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Why Residential Buildings Need Better Fire Safety Regulations

Why Residential Buildings Need Better Fire Safety Regulations

In New York City, commercial and residential buildings are governed by New York City Fire Code. However, commercial buildings have stricter and more comprehensive fire safety regulations and standards than residential buildings. Why is that? FEMA’s U.S. Fire Administration statistics show that residential buildings have experienced more fires, more fire deaths, greater dollar loss, and more fire injuries than non-residential buildings.

In 2015, there were 380,900 residential building fires versus 104,600 in non-residential buildings. Things weren’t much better in 2014 when there were 3.67x more fires in residential buildings than in non-residential buildings, with 30.8% of the fires versus only 8.4%.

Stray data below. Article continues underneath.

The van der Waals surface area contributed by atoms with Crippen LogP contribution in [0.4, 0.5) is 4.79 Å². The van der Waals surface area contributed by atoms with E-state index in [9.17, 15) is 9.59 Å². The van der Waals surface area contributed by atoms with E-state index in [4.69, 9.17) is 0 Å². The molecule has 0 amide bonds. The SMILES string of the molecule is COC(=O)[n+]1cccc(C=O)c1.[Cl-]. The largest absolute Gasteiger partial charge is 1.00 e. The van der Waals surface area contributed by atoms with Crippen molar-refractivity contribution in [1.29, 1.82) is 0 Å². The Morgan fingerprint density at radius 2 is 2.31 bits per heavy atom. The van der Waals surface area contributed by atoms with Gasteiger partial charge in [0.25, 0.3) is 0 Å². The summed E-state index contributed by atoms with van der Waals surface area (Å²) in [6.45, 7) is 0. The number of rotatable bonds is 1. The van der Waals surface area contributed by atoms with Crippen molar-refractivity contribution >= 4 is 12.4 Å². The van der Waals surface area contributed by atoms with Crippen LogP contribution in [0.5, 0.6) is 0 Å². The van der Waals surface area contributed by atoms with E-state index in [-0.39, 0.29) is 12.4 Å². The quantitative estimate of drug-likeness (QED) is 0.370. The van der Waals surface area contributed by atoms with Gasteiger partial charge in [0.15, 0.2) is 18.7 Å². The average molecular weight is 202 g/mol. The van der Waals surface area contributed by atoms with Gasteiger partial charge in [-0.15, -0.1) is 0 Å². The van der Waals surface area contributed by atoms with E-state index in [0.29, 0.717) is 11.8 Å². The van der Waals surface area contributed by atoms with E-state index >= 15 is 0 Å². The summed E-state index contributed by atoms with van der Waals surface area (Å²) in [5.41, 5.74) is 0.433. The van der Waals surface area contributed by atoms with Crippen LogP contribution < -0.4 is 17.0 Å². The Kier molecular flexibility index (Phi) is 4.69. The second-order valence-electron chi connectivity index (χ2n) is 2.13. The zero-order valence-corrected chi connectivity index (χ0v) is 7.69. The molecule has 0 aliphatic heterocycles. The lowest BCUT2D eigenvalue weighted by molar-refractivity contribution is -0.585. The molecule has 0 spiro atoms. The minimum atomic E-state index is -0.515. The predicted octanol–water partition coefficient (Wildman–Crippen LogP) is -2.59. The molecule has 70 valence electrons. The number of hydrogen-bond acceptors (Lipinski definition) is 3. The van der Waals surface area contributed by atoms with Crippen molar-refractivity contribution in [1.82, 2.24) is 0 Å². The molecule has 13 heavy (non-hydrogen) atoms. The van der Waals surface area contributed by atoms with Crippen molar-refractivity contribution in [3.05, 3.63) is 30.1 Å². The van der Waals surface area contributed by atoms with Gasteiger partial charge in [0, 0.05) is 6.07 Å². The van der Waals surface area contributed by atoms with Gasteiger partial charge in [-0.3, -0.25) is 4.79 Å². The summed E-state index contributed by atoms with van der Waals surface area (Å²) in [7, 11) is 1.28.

“Residential” was the leading property type for fire deaths, fire injuries, and fire dollar loss with 75% of the fire deaths, 78% of the fire injuries, and 52.1% of the fire dollar loss.

National estimates for the leading causes of fires in non-residential buildings for 2015, the most recent year for which data are available, are:

  1. Cooking: 30,900 fires
  2. Other unintentional, careless: 10,900 fire
  3. Intentional: 9,800 fires

National estimates for the leading causes of fires in residential buildings for 2015 are:

  1. Cooking: 193,400 fires
  2. Heating: 41,200 fires
  3. Electrical malfunction: 24,500 fires
  4. Other unintentional, careless: 24,500 fires

Even when comparing the instances of the top three causes of non-residential fires against residential instances, it is clear to see that residential buildings are at a much higher risk of fire than non-residential buildings.